On Thursday night after Andre Burakovsky scored his second career NHL goal, Peter tweeted this.
— RMNB (@russianmachine) October 17, 2014
The nickname got approximately a million retweets, and we were bombarded with emails and tweets demanding a t-shirt. I oblige. When the RMNB people need something, I come through for the RMNB people.
If you’re like me, October can only mean two things: Halloween is coming, and HOCKEY IS BACK!!!
To celebrate the return of the Caps, I did what I do best: Illustrate! Here we have Jason Chimera as the Ice Cheetah, John Carlson as Captain America, Nicklas Backstrom as Thor, Braden Holtby as the Holtbeast, and of course, Alex Ovechkin as the namesake, the Russian Machine. Our hockey superheroes in Red are ready to soar into DC again, prepared to thwart whatever stands in their way.
(The quote comes from an anime I watched summer, Kill La Kill. I thought it was pretty fitting, since y’know…. eagles/weagles.)
Hockey is here, so you know I’ll be in the stands, unleashing a little fury to do my part for the thwarting.
LET’S DO THIS.
Earlier this morning, Icethetics published an alternate design of the Washington Capitals logo intended for this year’s Winter Classic. The concept, designed by Reebok’s Andrew Sterlachini, shows the W interlocked with a letter that reads both as a D and a C as your eye travels left to right.
It’s the kind of smart, innovative design that logo-ethusiasts and illustrators fall in love with, but fundamental readability issues keep it to the cutting-room floor. That’s what happened in this case, but boy is it a beautiful design.
On his dribbble.com page, Sterlachini described it as “one of my favorite concepts that didn’t make the cut.”
The man behind the Capitals’ best-known cheer is simply known as The Horn Guy. Before every opening face-off, after a goal, or any time the Caps need a kick in the pants, Sam Wolk unleashes three blasts from the upper level of Verizon Center. The crowd responds with a hearty “Let’s! Go! Caps!” chant. You heard it on TV. You’ve probably participated in it. Sam is famous.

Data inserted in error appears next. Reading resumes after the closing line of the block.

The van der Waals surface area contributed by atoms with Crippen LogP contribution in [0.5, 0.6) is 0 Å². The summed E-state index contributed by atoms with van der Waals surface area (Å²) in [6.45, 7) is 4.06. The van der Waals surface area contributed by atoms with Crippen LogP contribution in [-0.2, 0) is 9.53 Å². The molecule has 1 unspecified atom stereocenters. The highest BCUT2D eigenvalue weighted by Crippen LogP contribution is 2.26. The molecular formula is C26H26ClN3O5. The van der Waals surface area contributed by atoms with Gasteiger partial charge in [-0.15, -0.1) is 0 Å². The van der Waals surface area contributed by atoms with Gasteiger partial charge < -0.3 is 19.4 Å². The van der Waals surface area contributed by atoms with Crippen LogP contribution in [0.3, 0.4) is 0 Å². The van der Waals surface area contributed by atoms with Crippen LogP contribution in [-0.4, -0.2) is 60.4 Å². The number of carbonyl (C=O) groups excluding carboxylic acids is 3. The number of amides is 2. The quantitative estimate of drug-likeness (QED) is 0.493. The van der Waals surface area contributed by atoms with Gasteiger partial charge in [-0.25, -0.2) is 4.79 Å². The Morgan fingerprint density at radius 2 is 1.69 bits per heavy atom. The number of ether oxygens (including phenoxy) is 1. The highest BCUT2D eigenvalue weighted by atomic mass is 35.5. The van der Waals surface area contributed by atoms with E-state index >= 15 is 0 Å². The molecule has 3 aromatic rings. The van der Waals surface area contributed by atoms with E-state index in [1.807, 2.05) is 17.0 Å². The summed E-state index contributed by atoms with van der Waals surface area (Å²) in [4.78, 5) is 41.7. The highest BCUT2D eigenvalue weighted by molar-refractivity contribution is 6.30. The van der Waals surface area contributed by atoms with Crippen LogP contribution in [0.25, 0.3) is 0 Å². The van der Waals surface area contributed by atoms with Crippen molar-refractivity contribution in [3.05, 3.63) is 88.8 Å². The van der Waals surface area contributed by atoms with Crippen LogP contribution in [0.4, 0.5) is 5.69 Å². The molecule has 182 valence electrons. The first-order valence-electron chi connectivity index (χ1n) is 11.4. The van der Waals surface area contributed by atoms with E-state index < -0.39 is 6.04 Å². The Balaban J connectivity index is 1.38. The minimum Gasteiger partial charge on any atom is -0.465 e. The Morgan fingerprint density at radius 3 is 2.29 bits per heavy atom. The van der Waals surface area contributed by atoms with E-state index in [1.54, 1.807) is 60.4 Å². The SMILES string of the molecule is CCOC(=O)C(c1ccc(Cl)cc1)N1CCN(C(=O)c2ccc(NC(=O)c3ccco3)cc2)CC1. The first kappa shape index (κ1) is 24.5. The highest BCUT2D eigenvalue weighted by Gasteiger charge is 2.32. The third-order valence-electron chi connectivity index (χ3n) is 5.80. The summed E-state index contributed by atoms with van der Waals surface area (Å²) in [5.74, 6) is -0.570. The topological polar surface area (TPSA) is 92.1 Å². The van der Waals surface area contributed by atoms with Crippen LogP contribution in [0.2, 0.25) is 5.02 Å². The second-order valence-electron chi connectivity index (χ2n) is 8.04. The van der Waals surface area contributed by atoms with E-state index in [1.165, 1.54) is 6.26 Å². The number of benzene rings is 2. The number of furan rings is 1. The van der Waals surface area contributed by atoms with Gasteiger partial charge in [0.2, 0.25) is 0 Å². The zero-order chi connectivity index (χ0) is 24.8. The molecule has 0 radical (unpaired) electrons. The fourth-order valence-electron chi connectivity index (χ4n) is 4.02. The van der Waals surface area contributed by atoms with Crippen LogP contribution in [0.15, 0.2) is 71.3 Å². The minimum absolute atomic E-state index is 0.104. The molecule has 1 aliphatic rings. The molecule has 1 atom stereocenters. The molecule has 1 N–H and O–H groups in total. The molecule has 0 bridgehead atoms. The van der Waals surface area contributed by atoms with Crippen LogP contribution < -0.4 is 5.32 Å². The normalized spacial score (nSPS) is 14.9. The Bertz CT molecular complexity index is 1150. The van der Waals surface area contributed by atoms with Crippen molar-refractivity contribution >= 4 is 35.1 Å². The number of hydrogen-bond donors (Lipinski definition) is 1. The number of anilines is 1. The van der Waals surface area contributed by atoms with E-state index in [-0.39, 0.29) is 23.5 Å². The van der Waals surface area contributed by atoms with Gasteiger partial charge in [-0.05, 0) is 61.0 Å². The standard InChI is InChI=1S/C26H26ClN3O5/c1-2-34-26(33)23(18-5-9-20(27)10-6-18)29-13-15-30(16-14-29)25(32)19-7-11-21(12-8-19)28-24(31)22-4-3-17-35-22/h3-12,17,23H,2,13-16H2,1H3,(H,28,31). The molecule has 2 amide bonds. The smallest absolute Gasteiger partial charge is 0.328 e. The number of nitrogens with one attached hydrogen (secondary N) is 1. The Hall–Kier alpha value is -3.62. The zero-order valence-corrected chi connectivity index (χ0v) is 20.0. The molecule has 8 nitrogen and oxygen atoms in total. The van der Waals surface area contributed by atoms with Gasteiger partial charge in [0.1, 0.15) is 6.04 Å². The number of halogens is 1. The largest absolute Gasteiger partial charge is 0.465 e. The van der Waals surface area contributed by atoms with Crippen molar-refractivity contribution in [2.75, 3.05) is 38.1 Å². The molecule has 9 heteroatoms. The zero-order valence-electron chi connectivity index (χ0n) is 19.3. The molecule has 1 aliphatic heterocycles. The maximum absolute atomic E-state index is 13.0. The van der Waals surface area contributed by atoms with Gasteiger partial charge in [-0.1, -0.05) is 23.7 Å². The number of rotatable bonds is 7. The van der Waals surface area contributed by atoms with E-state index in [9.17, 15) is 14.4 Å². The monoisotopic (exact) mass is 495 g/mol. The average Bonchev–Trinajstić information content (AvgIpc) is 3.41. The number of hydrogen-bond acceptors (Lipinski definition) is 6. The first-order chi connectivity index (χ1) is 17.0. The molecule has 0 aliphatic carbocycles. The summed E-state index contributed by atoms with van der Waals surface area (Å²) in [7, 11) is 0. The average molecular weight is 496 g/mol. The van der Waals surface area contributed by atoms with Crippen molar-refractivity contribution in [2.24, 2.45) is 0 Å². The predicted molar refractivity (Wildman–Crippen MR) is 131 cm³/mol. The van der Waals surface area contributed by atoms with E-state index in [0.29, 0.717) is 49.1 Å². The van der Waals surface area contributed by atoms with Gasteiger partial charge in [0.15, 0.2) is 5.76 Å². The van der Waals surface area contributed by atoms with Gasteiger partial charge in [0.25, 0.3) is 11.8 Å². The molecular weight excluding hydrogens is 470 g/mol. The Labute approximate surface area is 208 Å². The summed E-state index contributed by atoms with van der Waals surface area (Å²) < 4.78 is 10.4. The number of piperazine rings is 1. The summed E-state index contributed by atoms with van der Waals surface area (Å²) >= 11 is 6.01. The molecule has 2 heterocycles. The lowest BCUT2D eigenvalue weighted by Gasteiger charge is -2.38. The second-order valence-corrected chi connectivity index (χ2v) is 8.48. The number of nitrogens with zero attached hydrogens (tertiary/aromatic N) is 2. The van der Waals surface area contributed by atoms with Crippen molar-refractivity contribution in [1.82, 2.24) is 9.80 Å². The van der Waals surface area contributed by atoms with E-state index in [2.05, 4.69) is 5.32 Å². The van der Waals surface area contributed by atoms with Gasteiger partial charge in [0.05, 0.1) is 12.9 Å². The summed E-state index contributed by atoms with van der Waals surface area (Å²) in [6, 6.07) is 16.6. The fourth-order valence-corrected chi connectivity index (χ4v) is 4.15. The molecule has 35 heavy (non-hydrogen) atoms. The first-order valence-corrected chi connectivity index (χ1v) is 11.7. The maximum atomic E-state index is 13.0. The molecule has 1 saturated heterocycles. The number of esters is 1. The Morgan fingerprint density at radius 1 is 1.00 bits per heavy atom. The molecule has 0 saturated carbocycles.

He has starred in a Caps commercial, he helps lead the Caps Road Crew, and– thanks to his regional hockey fame– has taken megapixels of photos with eager fans. But away from the rink, Wolk is a simple man who just so happens to be bursting with creativity. The Lead Coordinator for Direct Mail at FedEx Office and Print Services, Sam is also a talented, self-taught illustrator.
If you’ve spent a second near Sam at a game, you’ve certainly noticed his horns. Each is an elegant painted piece of art that Wolk invests hours upon hours painting before every season.
Wolk gave RMNB an inside look at process of painting his new noise device for 2014-15.
202 represents the area code of good ol’ Washington DC. As Wikipedia puts it:
202 is the North American telephone area code for Washington, D.C. It was one of the area codes originally assigned in October 1947. The capital was assigned 202 because the North American Numbering Plan Administration wanted to keep the number of “clicks” to a minimum for densely populated areas, given the rotary dialing technology in use at the time.
So Thursday night, I gave myself only three hours to come up with a logo and I’d only turn it into a t-shirt if 50 of you guys RT’d the image on Twitter.
Photo: Monumental Network